Craig Beardsworth cuts a fine vocal dash as the duplicitous doctor, and his patter song duet with Coats is one of several highlights.  

Unusually, soprano Barbara Paterson takes the tenor’s role as Ernesto, and adopts enough youthful male physicality to make that work. Her voice adds quite another dimension to the traditional lovers’ duets.

As the role-playing, savvy Norina, Georgia Jamieson Emms has all facets of her character under control, expressing her with beautiful tone and clarity.

During the second act, the principals are briefly joined from the audience by members of Palmerston North’s Shed 23 Chorus, directed by Jennifer Moss, for a musical turn around Pasquale’s garden. 

On a set defined by moveable lattice screens and Jennifer Lal’s lighting, the affectionately crafted production’s well-paced combination of voice, character and costume made this Don Pasquale an engaging celebration of operatic style.


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Palpable impact

Review by Taryn Utiger 05th Feb 2019

Wanderlust gives Don Pasquale a refreshing and contemporary revamp, allowing it to entertain a new generation of theatre goers and reach people who would never otherwise go to the opera.  

This intimate and condensed version of Donizetti’s Don Pasquale is endlessly amusing, equally charming and a delight to the ears of both Opera stalwarts, and those new to the art form.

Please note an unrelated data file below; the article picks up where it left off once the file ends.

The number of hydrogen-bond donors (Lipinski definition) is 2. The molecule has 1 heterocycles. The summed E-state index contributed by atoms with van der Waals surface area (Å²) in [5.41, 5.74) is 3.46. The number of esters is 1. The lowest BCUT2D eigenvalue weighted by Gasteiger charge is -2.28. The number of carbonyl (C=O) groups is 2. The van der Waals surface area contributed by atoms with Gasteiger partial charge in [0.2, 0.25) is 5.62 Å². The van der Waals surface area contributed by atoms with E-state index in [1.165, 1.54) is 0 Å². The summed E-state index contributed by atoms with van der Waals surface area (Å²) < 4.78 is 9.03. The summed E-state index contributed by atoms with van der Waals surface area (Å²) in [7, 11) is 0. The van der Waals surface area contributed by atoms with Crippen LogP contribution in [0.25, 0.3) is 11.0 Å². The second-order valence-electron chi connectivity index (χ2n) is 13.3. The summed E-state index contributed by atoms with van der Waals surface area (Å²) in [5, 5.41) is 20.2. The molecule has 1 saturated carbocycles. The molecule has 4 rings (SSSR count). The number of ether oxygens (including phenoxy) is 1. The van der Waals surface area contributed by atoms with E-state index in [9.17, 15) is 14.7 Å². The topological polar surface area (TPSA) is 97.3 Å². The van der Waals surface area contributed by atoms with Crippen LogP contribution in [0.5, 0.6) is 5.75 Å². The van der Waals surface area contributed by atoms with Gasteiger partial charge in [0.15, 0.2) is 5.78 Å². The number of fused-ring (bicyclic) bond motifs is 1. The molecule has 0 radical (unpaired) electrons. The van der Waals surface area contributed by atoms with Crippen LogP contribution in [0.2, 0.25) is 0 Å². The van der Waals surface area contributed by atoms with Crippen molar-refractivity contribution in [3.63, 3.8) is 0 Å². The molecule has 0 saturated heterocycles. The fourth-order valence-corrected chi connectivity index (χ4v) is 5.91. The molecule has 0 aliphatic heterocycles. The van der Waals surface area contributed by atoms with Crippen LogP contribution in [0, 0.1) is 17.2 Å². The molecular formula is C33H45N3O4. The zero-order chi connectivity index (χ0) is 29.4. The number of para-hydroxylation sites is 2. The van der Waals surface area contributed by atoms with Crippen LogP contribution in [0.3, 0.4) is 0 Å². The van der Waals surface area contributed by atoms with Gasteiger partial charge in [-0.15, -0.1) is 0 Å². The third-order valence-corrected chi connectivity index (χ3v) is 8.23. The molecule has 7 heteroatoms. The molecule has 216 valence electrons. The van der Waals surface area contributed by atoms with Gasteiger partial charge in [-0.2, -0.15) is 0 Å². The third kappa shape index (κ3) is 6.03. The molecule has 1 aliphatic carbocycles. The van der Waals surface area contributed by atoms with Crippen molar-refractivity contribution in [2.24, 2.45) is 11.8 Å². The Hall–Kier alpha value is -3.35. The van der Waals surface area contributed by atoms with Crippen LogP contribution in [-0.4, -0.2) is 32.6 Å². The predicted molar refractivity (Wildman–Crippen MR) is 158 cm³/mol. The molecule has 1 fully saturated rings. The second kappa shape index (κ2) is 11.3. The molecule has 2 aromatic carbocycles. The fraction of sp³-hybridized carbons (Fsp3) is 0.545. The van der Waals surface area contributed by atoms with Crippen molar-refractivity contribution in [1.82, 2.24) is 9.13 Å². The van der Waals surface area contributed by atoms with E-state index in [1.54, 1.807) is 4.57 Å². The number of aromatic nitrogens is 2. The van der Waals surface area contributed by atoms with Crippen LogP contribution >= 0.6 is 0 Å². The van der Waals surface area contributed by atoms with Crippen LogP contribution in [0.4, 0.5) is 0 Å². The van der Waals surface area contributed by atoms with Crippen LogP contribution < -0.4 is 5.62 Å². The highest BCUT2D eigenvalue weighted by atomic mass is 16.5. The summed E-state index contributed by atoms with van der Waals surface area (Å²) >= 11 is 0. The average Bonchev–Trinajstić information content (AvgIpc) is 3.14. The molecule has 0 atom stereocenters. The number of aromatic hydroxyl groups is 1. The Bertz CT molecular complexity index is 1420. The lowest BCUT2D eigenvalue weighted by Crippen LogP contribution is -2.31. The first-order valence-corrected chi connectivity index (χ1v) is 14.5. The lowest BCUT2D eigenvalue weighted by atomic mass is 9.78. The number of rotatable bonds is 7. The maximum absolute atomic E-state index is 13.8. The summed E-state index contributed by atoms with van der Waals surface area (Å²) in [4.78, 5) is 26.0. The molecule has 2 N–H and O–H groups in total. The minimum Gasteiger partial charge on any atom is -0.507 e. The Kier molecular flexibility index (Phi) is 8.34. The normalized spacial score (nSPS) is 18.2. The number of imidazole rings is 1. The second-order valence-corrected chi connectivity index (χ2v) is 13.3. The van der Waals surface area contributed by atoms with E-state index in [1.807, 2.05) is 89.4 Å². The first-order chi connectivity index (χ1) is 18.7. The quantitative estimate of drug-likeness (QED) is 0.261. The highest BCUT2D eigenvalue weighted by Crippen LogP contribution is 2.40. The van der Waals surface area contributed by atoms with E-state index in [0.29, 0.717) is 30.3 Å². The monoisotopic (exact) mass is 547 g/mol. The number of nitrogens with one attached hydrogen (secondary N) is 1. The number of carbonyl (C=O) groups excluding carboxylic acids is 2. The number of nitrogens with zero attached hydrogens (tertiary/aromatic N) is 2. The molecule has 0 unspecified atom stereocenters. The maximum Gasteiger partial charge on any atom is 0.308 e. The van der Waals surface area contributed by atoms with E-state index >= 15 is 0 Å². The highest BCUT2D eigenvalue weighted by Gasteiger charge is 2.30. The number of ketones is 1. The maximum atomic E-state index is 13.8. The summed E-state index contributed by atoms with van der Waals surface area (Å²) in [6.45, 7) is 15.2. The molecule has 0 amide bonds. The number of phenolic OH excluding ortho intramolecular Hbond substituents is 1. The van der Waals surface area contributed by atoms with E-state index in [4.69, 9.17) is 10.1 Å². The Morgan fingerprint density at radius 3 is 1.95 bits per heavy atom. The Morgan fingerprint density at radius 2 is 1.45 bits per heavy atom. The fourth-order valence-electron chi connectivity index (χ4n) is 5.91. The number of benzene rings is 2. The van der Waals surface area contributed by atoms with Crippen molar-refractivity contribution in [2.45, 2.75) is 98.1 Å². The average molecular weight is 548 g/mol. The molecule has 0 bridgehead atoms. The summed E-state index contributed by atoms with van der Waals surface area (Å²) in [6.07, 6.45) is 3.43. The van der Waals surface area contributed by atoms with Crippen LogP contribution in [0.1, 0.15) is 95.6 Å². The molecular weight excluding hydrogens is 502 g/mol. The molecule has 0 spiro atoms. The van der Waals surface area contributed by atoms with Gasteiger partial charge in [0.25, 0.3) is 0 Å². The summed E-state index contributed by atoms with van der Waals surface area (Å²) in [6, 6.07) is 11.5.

Like the Ugly Shakespeare Company does for the Bard’s work, Wanderlust makes opera relevant. It strips back the elitist stereotype of the genre and offers instead a whimsical and accessible version, while being uncompromising in the quality of the performance.

Directed by Jacqueline Coats with Georgia Jamieson Emms as the librettist and Bruce Greenfield as the musical director, Wanderlust’s version of this classic comic opera is a winner.

Don Pasquale, played adeptly by Stuart Coats, is a miserly bachelor who gets more than he bargains for when he enters into an arranged marriage.

The talented Craig Beardsworth as Dr Malatesta masterminds the storyline and hatches a plan to wed his sister to Don Pasquale. He presents his sister Norina as a shy young woman who has just left the nunnery and would be a docile housewife.

However, Norina is actually a firecracker, push-bike riding feminist who Kate Sheppard would love. She’s also engaged to Ernesto, Don Pasquale’s nephew, and would-be heir.

It’s fair to say the story is pleasantly entertaining, but it’s the voices of Georgia Jamieson Emms as Norina and Barbara Paterson as Ernesto that are the stars of the show. Just wow. They hit you right in the feels.

When in duet, these dynamic two offer both moments of tenderness and hilarity, and can flick between the two in a heartbeat. And when all four on stage sing together, the impact is palpable.

With modern references to everything from cryptocurrency, to A Star is Born, Meryl Streep and Downton Abbey, this passionate cast and crew gently bring this 175-year-old opera into the 21st Century.

Long may Wanderlust continue to bring opera to the masses in such an accessible and joyful way.